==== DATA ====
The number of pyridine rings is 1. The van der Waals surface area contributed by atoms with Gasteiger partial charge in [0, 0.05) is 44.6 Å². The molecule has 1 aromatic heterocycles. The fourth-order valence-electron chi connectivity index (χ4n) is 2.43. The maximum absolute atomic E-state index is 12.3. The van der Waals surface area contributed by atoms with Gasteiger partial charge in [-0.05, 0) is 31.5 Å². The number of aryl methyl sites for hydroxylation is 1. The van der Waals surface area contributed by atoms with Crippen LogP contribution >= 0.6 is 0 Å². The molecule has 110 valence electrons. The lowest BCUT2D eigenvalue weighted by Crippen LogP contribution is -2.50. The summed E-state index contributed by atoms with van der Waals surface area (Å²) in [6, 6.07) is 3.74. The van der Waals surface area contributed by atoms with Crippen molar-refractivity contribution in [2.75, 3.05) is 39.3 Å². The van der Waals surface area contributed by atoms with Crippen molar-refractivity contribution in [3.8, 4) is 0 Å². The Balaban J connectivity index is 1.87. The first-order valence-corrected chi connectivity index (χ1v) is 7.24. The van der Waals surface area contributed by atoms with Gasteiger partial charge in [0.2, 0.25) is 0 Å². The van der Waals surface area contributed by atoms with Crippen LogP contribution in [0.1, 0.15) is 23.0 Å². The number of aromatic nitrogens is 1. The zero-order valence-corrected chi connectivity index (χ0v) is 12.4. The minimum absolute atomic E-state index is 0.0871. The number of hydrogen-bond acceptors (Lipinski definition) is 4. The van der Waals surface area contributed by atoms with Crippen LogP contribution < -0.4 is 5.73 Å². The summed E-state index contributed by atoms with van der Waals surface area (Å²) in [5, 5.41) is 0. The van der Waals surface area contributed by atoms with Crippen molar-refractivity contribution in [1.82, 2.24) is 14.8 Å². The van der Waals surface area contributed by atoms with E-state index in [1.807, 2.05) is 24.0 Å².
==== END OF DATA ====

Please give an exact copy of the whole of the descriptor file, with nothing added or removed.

The number of pyridine rings is 1. The van der Waals surface area contributed by atoms with Gasteiger partial charge in [0, 0.05) is 44.6 Å². The molecule has 1 aromatic heterocycles. The fourth-order valence-electron chi connectivity index (χ4n) is 2.43. The maximum absolute atomic E-state index is 12.3. The van der Waals surface area contributed by atoms with Gasteiger partial charge in [-0.05, 0) is 31.5 Å². The number of aryl methyl sites for hydroxylation is 1. The van der Waals surface area contributed by atoms with Crippen LogP contribution >= 0.6 is 0 Å². The molecule has 110 valence electrons. The lowest BCUT2D eigenvalue weighted by Crippen LogP contribution is -2.50. The summed E-state index contributed by atoms with van der Waals surface area (Å²) in [6, 6.07) is 3.74. The van der Waals surface area contributed by atoms with Crippen molar-refractivity contribution in [2.75, 3.05) is 39.3 Å². The van der Waals surface area contributed by atoms with Crippen molar-refractivity contribution in [3.8, 4) is 0 Å². The Balaban J connectivity index is 1.87. The first-order valence-corrected chi connectivity index (χ1v) is 7.24. The van der Waals surface area contributed by atoms with Gasteiger partial charge in [0.2, 0.25) is 0 Å². The van der Waals surface area contributed by atoms with Crippen LogP contribution in [0.1, 0.15) is 23.0 Å². The number of aromatic nitrogens is 1. The zero-order valence-corrected chi connectivity index (χ0v) is 12.4. The minimum absolute atomic E-state index is 0.0871. The number of hydrogen-bond acceptors (Lipinski definition) is 4. The van der Waals surface area contributed by atoms with Crippen LogP contribution < -0.4 is 5.73 Å². The summed E-state index contributed by atoms with van der Waals surface area (Å²) in [5, 5.41) is 0. The van der Waals surface area contributed by atoms with Crippen molar-refractivity contribution in [1.82, 2.24) is 14.8 Å². The van der Waals surface area contributed by atoms with E-state index in [1.807, 2.05) is 24.0 Å².